‘Everyone In’ has saved lives – this winter lockdown is when we need it most

Facing a winter lockdown – our Executive Director for Care and Support, John Glenton, outlines why reinstating the hugely successful Everyone In initiative is essential to ensure the safety and wellbeing of people sleeping rough at this time.

‘This has changed my life.”

These are the words of a man in his mid-30s who was interviewed by Riverside after being brought in off the streets of Manchester as part of ‘Everyone In’ – an unprecedented national response that saved hundreds of people from losing their lives during the Covid-19 pandemic.

It has undoubtedly transformed the lives of many more people.

Since the start of the COVID-19 pandemic approximately 15,000 people across England have been housed in hotels and other forms of emergency accommodation.

This is an exceptional response to an unprecedented national health emergency.

The Ministry of Housing, Communities and Local Government has acknowledged this accomplishment in publishing the guidance for its Next Steps Accommodation Programme which lead to the delivery of 3,300 new homes to provide longer-term move-on accommodation for those affected by homelessness.

As MHCLG acknowledges: “This is a truly remarkable achievement, and one which is the result of the hard work of local government, the NHS, other health partners, agencies and charities across the country, who have helped to get people off the street and into safe accommodation, protecting the most vulnerable in society and ultimately saving lives.”

It is simply unthinkable to contemplate that ‘Everyone In’ will not be repeated this winter now a second national lockdown has been announced.

How effective was ‘Everyone In’?

Without a successor to ‘Everyone In’ it is highly likely that this year thousands of people will endure their harshest winter ever sleeping rough on the streets in freezing conditions having lost their jobs, suffered a relationship breakdown or experienced both.

It was estimated that 726 people affected by homelessness died in 2018.

For those that survive the impact of sleeping rough on the streets can be devastating on their mental and physical health and can lead to substance abuse and life-long complications.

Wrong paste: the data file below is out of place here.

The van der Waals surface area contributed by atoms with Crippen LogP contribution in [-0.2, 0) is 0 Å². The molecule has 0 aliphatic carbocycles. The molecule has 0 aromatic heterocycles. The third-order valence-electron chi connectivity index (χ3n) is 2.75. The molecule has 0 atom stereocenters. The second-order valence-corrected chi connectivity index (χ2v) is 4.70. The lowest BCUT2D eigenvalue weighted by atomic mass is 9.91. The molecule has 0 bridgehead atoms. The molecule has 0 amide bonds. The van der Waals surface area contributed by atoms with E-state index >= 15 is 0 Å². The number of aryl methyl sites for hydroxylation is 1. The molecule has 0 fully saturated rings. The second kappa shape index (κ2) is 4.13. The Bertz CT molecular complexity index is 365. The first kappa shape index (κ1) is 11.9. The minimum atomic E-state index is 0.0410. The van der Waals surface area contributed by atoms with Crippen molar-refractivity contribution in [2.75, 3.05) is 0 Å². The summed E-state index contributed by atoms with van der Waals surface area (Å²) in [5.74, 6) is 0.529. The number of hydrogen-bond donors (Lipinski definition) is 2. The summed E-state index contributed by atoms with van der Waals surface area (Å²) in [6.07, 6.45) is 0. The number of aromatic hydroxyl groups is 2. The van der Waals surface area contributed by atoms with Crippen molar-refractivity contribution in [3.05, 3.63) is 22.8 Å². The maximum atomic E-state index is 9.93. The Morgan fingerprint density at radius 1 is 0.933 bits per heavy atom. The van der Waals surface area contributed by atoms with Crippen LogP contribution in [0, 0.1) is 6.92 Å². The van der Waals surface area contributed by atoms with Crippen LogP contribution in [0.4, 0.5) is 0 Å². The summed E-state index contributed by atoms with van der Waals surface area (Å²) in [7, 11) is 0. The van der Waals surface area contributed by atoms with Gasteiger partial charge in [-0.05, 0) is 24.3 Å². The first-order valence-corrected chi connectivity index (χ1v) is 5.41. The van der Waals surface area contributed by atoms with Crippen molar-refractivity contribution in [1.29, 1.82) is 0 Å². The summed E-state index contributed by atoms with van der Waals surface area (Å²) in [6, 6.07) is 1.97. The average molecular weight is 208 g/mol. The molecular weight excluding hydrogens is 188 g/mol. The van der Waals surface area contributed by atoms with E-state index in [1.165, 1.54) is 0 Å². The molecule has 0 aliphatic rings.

Riverside has run emergency hotel provision on behalf of Manchester City Council at the Holiday Inn in Gorton for the past seven months.

Up to the start of October 79 residents have left the hotel.

Exactly seven out of ten of those residents – 55 people – have moved on to other forms of accommodation.

Less than a third of those residents (30%) – 24 people – left the hotel without informing where they were going. Some of those people had to be removed for breaking Covid-19 isolation rules.

Why was ‘Everyone In’ so effective?

People experiencing homelessness are vulnerable to COVID-19 due to the risk of transmission in shared accommodation and the high prevalence of underlying health conditions.

One study of people facing homelessness in London showed that levels of frailty were comparable to 89-year-olds in the general population.

Last month it was revealed that the government will publish new guidance, informed by Public Health England, on how to open night shelters safely without endangering residents or staff.

I am concerned that shared accommodation simply isn’t a safe place to stay for people affected by homelessness during the outbreak of a serious infection disease like Covid-19.

Indeed, we have heard our customers tell us that they would choose to sleep rough on their streets as a safer option rather than risk moving into dormitories.

‘Everyone In’ helped to provide essential funding to allow local authorities to provide single rooms for every person who left the streets during the lockdown.

A research study on the transmission of COVID-19 among people experiencing homelessness in England was published in The Lancet in September. The study was not aware of any outbreaks in homelessness settings in England to date.

The results of the study, by researchers at University College London, suggests that closing dormitory-style accommodation and increasing infection control in single-room accommodation has contributed to the absence of outbreaks.

During the first wave of COVID-19 in England, the researchers estimate that measures introduced to stop the spread of COVID-19 among people affected by homelessness helped to prevent 21,092 infections, 1,164 hospital admissions, 338 ICU admissions and 266 deaths.

Councils and homelessness service providers across the country deserve recognition for helping to keep people safe during this global pandemic.

In contrast to how well homelessness services in the UK handled the pandemic, services in the US struggled with several outbreaks reported in communal shelters.

The national response to ‘Everyone In’ has been one of the most heart-warming elements of Britain’s response to Covid-19.

By working together local authorities, the police, NHS, and our colleagues and counterparts in the homelessness sector has proven beyond doubt what can be achieved to end rough sleeping during a national emergency.

As we move towards the winter months and freezing night time temperatures it is now more important than ever to prevent rough sleeping and stop the spread of COVID-19 among people affected by homelessness.

The Government has an enormous job to do at the moment.

The announcement of ‘Everyone In’ was made on March 26th three days after the lockdown began.

It is imperative that a successor to ‘Everyone In’ begins within days of the second lockdown in order to keep people safe.

We would urge that this announcement is made, and funding provided, as soon as possible to enable the necessary accommodation to be secured and prepared for people to arrive.

Let’s all be ready to tackle and overcome this threat again.

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